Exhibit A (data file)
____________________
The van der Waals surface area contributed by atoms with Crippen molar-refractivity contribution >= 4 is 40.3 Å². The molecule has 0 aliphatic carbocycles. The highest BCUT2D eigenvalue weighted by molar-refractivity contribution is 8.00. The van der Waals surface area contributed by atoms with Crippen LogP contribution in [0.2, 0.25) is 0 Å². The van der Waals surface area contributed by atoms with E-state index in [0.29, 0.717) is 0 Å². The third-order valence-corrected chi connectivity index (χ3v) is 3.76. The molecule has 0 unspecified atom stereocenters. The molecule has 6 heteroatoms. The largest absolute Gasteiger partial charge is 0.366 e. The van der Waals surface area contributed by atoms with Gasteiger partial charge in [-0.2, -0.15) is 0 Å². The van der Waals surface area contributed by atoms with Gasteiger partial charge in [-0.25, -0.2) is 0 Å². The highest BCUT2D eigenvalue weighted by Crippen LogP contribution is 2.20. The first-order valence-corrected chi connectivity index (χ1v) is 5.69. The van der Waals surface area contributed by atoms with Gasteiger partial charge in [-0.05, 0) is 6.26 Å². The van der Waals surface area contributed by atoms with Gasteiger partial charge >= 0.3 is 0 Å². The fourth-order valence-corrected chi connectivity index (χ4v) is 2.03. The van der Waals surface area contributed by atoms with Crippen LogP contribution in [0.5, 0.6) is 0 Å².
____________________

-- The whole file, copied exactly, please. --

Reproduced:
The van der Waals surface area contributed by atoms with Crippen molar-refractivity contribution >= 4 is 40.3 Å². The molecule has 0 aliphatic carbocycles. The highest BCUT2D eigenvalue weighted by molar-refractivity contribution is 8.00. The van der Waals surface area contributed by atoms with Crippen LogP contribution in [0.2, 0.25) is 0 Å². The van der Waals surface area contributed by atoms with E-state index in [0.29, 0.717) is 0 Å². The third-order valence-corrected chi connectivity index (χ3v) is 3.76. The molecule has 0 unspecified atom stereocenters. The molecule has 6 heteroatoms. The largest absolute Gasteiger partial charge is 0.366 e. The van der Waals surface area contributed by atoms with Gasteiger partial charge in [-0.2, -0.15) is 0 Å². The van der Waals surface area contributed by atoms with Gasteiger partial charge in [-0.25, -0.2) is 0 Å². The highest BCUT2D eigenvalue weighted by Crippen LogP contribution is 2.20. The first-order valence-corrected chi connectivity index (χ1v) is 5.69. The van der Waals surface area contributed by atoms with Gasteiger partial charge in [-0.05, 0) is 6.26 Å². The van der Waals surface area contributed by atoms with Gasteiger partial charge >= 0.3 is 0 Å². The fourth-order valence-corrected chi connectivity index (χ4v) is 2.03. The van der Waals surface area contributed by atoms with Crippen LogP contribution in [0.5, 0.6) is 0 Å².